[Smashy the Hammer] [An Aspiring Luddite]
I carry no phone
An aspiring Luddite
In a wired world.
[Jeff Berry]
Jeff Berry is an early adopter of the Internet and the Web, a late adopter of Twitter, and declines to adopt Facebook. With the death of Google+, he's experimenting with federated platforms. He admins a medievalist Mastodon instance, and can found on the PlusPora diaspora pod. He hates cell-phones.

Not Really Kraut Dogs
12 January 2012
[Served]

It is Sports Season! And during Sports Season, I understand that is common to celebrate a kind of pre-competition festivity which features eating from the back of one's vehicle. Traditionally, this festival features activities like charring varieties of charcuterie or forcemeats, and often serving them on squishy objects which lay some claim to belonging to the bread family. Or so I've been told. I've seen pictures, too, on the Intarwebz, so it must be true.

Sadly, I do not follow Sports. Nor is my vehicle suited to cooking or serving hot foods, or any food, really. Thus I rarely find myself at this sort of celebration. However, I do like charcuterie! So I did this instead and ate it at home. We did watch a little bit of Sports on tv, though.

It's a riff on a hot dog with sauerkraut, as well as an interesting and unusual way to use brussels sprouts.

Not-Really-Kraut-Dogs
maybe
"Chiens de Bruxelles"
(or maybe not)

[The kraut analogue] The first thing to do is make the brussels sprout slaw/sauerkraut surrogate. Grate the sprouts. Mince the onion or grate it as well. I ran both sprouts and onion through the food processor grating blade, myself. Heat the oil or grease in a large skillet over high heat. As I mention above, butter is probably not a good choice since it would tend to burn. Olive oil would work, but if you've got goose grease, schmaltz or bacon drippings, I'd go that route. Unless you're vegetarian, of course. When the lipid is hot, add the sprouts, onion, caraway seeds and salt. Cook, stirring regularly, until the vegetables get a little color on them. I let them go about ten minutes. Once some of the water has cooked off, you might want to knock the heat down a skosh, to avoid burning. Add the balsamic vinegar and mix thoroughly, then remove from the heat and let cool.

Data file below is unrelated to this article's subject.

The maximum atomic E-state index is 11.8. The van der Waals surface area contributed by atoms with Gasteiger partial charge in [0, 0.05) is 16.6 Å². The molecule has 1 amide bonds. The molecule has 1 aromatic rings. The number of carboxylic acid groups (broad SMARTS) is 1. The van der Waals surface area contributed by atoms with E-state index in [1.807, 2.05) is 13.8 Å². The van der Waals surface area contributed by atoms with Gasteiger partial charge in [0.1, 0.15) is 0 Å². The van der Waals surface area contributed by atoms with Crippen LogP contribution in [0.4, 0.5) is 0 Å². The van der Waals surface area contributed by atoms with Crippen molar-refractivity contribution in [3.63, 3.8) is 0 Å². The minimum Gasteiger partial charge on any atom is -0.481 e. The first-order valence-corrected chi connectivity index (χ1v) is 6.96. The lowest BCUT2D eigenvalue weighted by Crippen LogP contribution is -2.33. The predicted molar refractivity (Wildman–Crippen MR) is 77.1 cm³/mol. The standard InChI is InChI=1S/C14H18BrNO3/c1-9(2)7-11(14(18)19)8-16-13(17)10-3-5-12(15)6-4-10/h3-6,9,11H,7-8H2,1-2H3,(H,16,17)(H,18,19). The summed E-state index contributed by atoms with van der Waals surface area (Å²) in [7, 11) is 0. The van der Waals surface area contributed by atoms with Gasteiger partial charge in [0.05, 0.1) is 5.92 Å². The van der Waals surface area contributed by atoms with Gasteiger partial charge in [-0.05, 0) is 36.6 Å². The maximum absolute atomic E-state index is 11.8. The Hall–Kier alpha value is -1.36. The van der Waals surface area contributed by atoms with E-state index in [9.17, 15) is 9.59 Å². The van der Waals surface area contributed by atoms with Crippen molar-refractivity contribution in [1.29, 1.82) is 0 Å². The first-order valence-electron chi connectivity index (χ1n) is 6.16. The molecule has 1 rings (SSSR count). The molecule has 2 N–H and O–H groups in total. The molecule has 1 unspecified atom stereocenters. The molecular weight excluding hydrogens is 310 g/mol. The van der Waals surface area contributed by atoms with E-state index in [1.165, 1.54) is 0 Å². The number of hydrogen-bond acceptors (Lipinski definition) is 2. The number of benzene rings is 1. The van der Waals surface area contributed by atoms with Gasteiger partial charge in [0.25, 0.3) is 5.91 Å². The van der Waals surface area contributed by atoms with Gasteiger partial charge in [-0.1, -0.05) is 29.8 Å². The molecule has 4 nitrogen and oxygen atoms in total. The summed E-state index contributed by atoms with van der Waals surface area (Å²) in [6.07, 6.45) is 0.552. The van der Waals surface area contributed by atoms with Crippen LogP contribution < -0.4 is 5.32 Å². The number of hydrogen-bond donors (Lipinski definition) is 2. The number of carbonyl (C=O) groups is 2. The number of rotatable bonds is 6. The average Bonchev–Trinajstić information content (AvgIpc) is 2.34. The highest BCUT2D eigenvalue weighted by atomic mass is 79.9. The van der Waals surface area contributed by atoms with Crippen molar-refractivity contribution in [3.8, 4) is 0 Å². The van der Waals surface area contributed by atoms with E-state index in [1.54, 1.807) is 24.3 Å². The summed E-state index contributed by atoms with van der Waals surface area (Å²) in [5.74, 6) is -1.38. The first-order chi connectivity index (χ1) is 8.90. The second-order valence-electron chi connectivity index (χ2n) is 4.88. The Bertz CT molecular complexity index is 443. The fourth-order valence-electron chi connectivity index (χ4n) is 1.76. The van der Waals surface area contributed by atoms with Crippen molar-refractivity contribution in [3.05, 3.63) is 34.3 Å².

Take your sausage and make sure it is cooked. I can't get a whole lot more specific than that, since I don't know what kind of sausage you have. Sausage choice will have a heavy impact on the final dish, so choose carefully. Ideally, you've got home-made sausage tailored to your taste and idiosyncrasies. Failing that, bratwurst would work and might be pre-cooked, to boot. Kielbasa would be good. I'd avoid things like hot italian, though, since it would overpower the sprout-stuff. I used a home-made Polish style sausage, slightly modified from an early 17th Century recipe - and that was pretty good.

You will also require puff-pastry, and, I confess, I use store-bought. I rarely make my own pastry - it's a failing, and one that I may remedy some day. But be that as it may, you'll need some puff-pastry. One store-bought sheet should be sufficient. Roll it out a bit and cut it in half. Pre-heat the oven to 400F and assemble the "chien." You can make whatever portions you want, naturally, but I'm assuming two roughly six-inch pieces of sausage. Place one piece on the pastry and pack a third or more of your sprout-stuff around it. (If you're looking at my picture, that really is only one 6-inch piece of sausage. I broke it a little to make it sit straighter.) Fold up the ends and edges and crimp them together. You don't need a firm seal since we're looking for shape rather than sealing juices in. Repeat with the other piece of sausage and pastry. Fill in with any remaining sprout-stuff, or just eat the rest, as I did. Put into the hot oven for about 15 minutes, until the pastry has browned to your satisfaction.

[Prepping the not-a-dog] Serve with mustard. Beer would be appropriate, but we had cocktails and that was good, too.


© 2012 Jeff Berry
The Aspiring Luddite